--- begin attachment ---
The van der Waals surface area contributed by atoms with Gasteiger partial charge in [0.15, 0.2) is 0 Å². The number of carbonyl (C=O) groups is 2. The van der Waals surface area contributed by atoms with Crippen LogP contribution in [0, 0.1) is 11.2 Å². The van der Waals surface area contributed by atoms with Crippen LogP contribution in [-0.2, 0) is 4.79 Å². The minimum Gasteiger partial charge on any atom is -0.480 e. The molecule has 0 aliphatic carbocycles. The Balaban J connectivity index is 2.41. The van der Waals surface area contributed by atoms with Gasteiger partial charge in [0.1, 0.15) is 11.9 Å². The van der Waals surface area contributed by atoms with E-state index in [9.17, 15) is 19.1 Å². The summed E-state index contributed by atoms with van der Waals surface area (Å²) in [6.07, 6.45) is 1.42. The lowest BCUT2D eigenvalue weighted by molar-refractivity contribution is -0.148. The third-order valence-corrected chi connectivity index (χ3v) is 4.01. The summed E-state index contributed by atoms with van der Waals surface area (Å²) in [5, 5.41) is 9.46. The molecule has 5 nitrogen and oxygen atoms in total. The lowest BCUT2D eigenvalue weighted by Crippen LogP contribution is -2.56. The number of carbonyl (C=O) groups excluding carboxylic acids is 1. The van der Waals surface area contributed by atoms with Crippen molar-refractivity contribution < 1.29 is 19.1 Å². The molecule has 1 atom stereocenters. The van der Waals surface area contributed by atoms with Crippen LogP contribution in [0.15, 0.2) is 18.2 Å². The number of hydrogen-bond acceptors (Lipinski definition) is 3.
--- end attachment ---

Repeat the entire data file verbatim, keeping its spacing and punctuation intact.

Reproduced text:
The van der Waals surface area contributed by atoms with Gasteiger partial charge in [0.15, 0.2) is 0 Å². The number of carbonyl (C=O) groups is 2. The van der Waals surface area contributed by atoms with Crippen LogP contribution in [0, 0.1) is 11.2 Å². The van der Waals surface area contributed by atoms with Crippen LogP contribution in [-0.2, 0) is 4.79 Å². The minimum Gasteiger partial charge on any atom is -0.480 e. The molecule has 0 aliphatic carbocycles. The Balaban J connectivity index is 2.41. The van der Waals surface area contributed by atoms with Gasteiger partial charge in [0.1, 0.15) is 11.9 Å². The van der Waals surface area contributed by atoms with E-state index in [9.17, 15) is 19.1 Å². The summed E-state index contributed by atoms with van der Waals surface area (Å²) in [6.07, 6.45) is 1.42. The lowest BCUT2D eigenvalue weighted by molar-refractivity contribution is -0.148. The third-order valence-corrected chi connectivity index (χ3v) is 4.01. The summed E-state index contributed by atoms with van der Waals surface area (Å²) in [5, 5.41) is 9.46. The molecule has 5 nitrogen and oxygen atoms in total. The lowest BCUT2D eigenvalue weighted by Crippen LogP contribution is -2.56. The number of carbonyl (C=O) groups excluding carboxylic acids is 1. The van der Waals surface area contributed by atoms with Crippen molar-refractivity contribution < 1.29 is 19.1 Å². The molecule has 1 atom stereocenters. The van der Waals surface area contributed by atoms with Crippen LogP contribution in [0.15, 0.2) is 18.2 Å². The number of hydrogen-bond acceptors (Lipinski definition) is 3.